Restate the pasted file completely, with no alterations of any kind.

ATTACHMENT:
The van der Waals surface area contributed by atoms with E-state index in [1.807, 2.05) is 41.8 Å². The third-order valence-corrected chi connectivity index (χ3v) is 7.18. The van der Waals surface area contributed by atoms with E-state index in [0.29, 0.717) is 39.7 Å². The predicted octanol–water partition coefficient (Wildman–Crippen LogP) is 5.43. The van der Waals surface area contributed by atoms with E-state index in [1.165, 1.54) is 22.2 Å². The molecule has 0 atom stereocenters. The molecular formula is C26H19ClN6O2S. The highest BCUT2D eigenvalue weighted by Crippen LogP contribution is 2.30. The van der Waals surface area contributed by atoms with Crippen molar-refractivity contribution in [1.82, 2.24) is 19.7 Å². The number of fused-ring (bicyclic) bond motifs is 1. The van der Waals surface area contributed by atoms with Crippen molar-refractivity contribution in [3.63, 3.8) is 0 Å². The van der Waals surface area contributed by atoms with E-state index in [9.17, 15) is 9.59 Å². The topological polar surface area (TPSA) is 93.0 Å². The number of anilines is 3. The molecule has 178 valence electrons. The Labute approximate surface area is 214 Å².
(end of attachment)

The van der Waals surface area contributed by atoms with E-state index in [1.807, 2.05) is 41.8 Å². The third-order valence-corrected chi connectivity index (χ3v) is 7.18. The van der Waals surface area contributed by atoms with E-state index in [0.29, 0.717) is 39.7 Å². The predicted octanol–water partition coefficient (Wildman–Crippen LogP) is 5.43. The van der Waals surface area contributed by atoms with E-state index in [1.165, 1.54) is 22.2 Å². The molecule has 0 atom stereocenters. The molecular formula is C26H19ClN6O2S. The highest BCUT2D eigenvalue weighted by Crippen LogP contribution is 2.30. The van der Waals surface area contributed by atoms with Crippen molar-refractivity contribution in [1.82, 2.24) is 19.7 Å². The number of fused-ring (bicyclic) bond motifs is 1. The van der Waals surface area contributed by atoms with Crippen molar-refractivity contribution in [3.63, 3.8) is 0 Å². The van der Waals surface area contributed by atoms with E-state index in [9.17, 15) is 9.59 Å². The topological polar surface area (TPSA) is 93.0 Å². The number of anilines is 3. The molecule has 178 valence electrons. The Labute approximate surface area is 214 Å².